Travel while you’re young”, they always tell you growing up.
“See it all now, because before you know it, you’ll be tied down with a career, family and responsibilities. It will never be the same.”For billions of people, this is exactly how it works. And how it has always worked.
Do an exchange program, cross a few hot-ticket destinations off the bucket list, then settle into a stable, nuclear lifestyle. Maybe honeymoon abroad and spring for a few vacations when you can find time. And pet care. And house-sitters.
But for most of us, growing up means settling down, and staying put.
Raised under such pretenses, I was determined to seize every opportunity for adventure. Each journey was veiled in a choking sense of culmination. “This may be the one chance you’ll have to do this”, I told myself every day.
The problem is, I got addicted.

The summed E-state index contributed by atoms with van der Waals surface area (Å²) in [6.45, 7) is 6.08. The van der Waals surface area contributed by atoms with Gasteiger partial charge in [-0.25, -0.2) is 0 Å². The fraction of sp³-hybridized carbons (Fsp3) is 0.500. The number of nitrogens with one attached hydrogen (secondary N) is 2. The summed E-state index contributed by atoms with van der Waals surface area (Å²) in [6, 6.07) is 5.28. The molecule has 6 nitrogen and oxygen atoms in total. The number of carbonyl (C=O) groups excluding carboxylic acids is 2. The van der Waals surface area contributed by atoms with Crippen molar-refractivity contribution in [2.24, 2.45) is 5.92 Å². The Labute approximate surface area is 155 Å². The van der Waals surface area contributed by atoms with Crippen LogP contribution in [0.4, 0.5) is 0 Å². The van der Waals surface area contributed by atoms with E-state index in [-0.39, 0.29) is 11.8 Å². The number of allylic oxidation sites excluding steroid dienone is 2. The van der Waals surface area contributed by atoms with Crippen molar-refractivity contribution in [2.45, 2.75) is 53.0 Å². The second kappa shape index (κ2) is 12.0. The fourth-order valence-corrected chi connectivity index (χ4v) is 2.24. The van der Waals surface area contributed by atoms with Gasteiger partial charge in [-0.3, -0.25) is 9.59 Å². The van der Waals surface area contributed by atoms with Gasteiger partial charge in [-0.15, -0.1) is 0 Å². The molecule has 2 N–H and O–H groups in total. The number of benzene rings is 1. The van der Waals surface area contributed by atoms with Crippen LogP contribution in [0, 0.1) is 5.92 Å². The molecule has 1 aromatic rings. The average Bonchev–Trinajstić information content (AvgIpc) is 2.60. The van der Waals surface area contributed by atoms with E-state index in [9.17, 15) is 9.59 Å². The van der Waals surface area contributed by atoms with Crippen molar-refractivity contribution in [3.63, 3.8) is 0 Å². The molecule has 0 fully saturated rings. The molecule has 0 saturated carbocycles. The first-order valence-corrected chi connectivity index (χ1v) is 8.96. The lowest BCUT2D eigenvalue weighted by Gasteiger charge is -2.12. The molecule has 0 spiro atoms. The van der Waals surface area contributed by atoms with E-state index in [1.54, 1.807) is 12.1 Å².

Chasing the strange and sensational across the globe, I find that with every new excursion it gets harder and harder to accept that it may be my last. Nonetheless, as an ambitious, career-minded woman in my late twenties, it’s time to face facts.
What is more important, career or travel? Experience, history, and social paradigms tell me that I must choose.
As it turns out, I am not alone. Exploring Asia, I met a number of like-minded expats who are struggling with the very same issue and feel societal pressure to lock life down. Many of them, like myself, have been attempting to prolong the settling ‘grace period’ allotted to people in their twenties; either by studying, working abroad, or teaching English.
But what happens after you have exhausted these channels? I’ve been pleased to learn that career evolution has evolved.
In a globalized world economy, there are now boundless opportunities available for people to incorporate travel within their existing role, work independently, or work remotely.
Likewise, it is now universally common for individuals to change roles, companies, and industries a number of times throughout their career development.
Just because settling down and staying put is what we are socially groomed to appreciate as ‘the right way’ to do things doesn’t mean that there is anything wrong with letting wanderlust intermediate the quest for career success.